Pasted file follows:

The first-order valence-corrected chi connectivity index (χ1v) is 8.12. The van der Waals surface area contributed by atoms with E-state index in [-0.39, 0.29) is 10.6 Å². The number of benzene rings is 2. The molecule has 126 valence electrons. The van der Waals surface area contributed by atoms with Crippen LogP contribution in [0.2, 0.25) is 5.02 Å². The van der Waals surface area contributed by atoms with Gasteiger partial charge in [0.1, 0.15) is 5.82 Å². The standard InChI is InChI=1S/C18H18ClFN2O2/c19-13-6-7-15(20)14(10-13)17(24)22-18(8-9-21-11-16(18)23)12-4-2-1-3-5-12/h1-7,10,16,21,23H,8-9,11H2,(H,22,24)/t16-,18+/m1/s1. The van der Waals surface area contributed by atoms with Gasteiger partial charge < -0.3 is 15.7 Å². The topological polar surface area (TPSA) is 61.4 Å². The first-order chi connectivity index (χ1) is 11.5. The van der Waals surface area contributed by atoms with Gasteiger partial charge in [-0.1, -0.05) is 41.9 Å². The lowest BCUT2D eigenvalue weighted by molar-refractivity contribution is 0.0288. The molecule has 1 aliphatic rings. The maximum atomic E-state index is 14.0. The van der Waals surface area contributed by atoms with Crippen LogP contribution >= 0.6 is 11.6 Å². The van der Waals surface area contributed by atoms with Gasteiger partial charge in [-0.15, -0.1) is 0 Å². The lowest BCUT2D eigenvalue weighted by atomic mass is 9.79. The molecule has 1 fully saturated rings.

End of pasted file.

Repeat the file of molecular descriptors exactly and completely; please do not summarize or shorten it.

The first-order valence-corrected chi connectivity index (χ1v) is 8.12. The van der Waals surface area contributed by atoms with E-state index in [-0.39, 0.29) is 10.6 Å². The number of benzene rings is 2. The molecule has 126 valence electrons. The van der Waals surface area contributed by atoms with Crippen LogP contribution in [0.2, 0.25) is 5.02 Å². The van der Waals surface area contributed by atoms with Gasteiger partial charge in [0.1, 0.15) is 5.82 Å². The standard InChI is InChI=1S/C18H18ClFN2O2/c19-13-6-7-15(20)14(10-13)17(24)22-18(8-9-21-11-16(18)23)12-4-2-1-3-5-12/h1-7,10,16,21,23H,8-9,11H2,(H,22,24)/t16-,18+/m1/s1. The van der Waals surface area contributed by atoms with Gasteiger partial charge < -0.3 is 15.7 Å². The topological polar surface area (TPSA) is 61.4 Å². The first-order chi connectivity index (χ1) is 11.5. The van der Waals surface area contributed by atoms with Gasteiger partial charge in [-0.1, -0.05) is 41.9 Å². The lowest BCUT2D eigenvalue weighted by molar-refractivity contribution is 0.0288. The molecule has 1 aliphatic rings. The maximum atomic E-state index is 14.0. The van der Waals surface area contributed by atoms with Crippen LogP contribution >= 0.6 is 11.6 Å². The van der Waals surface area contributed by atoms with Gasteiger partial charge in [-0.15, -0.1) is 0 Å². The lowest BCUT2D eigenvalue weighted by atomic mass is 9.79. The molecule has 1 fully saturated rings.